Christmas and the end-of-year holiday period can be a time of joy and great fun for families but it can also be stressful for families going through separation or divorce. The following article by Family Lives is a great reference on how you can cope with with the holiday season when divorced or separated.
Seasonal and festive holidays like Christmas can be really hard for parents not living with their children. When non-resident parents call our helpline around the Christmas period, they often feel jealous, lonely, sad, angry and resentful. Separated families may feel as though everyone else is enjoying the perfect family festivities, while they feel more isolated and alone than during the rest of the year.
This situation can be distressing and tense and it can really help to talk to someone about how you feel. Some non-resident parents who call us are sad that they can’t watch their children open their presents at Christmas. From a legal point of view, it can be very frustrating for non-resident parents if the resident parent doesn’t grant access over Christmas, but it may be possible to come to an informal arrangement.
It’s usually best to start the conversation with your children’s other parent as early as possible, to give yourself plenty of time to come to arrangement about times and days to see the children. If, for example, the resident parent has the children on Christmas Day, you may want to arrange a time on Christmas Day when you can give the children their presents.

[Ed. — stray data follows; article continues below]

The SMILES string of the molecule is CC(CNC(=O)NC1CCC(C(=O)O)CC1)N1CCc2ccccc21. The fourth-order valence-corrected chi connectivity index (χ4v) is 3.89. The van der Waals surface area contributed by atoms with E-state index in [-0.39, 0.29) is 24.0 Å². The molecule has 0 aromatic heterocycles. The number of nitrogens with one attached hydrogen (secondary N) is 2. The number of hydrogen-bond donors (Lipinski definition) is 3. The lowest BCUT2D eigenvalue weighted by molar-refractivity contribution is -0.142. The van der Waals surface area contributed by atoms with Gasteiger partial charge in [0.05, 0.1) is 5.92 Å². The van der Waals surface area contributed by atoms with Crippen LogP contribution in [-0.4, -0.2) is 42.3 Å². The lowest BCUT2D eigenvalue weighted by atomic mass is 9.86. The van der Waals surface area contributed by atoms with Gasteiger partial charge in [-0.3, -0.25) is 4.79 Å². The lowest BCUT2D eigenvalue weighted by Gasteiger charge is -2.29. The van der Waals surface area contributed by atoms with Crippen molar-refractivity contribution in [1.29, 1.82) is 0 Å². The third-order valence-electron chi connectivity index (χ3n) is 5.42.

You could suggest an arrangement of alternating the years, so that you get to spend Christmas Day with the children every other year. In the other years, you could even arrange a ‘fake Christmas’, when you get to do all the traditional festive things you like to do with your family, just on a different day. That way, everybody gets to have a full festive experience, and the children get to celebrate twice.
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Reaching a long term deal and being flexible will work to everyone’s benefit. A separated mother said: “My eldest daughter is going to be with her dad for Christmas day this year. I’m going to miss her terribly but need to be fair to her dad.
“It might sound a bit extreme, but I find it helps to plan what will happen at Christmas a year ahead. I have a rota with my daughter’s dad as to who has her when. It doesn’t make it less painful not being with her when it’s not my turn, but it makes it easier to plan early celebrations and visits to relatives so no-one feels they’re missing out.”
This situation can also affect grandparents. The parents of the non-resident parent will be unlikely to see their grandchildren at Christmas which can be upsetting. Like the non-resident parent, grandparents could try to organise a special day, or a time around Christmas, when they could give their grandchildren presents.
One separated parent said: “I find it extremely difficult handling the upset that not spending Christmas Day together causes my daughter’s grandparents who want to see her. We’ve arranged to have Christmas earlier so we can all be together.”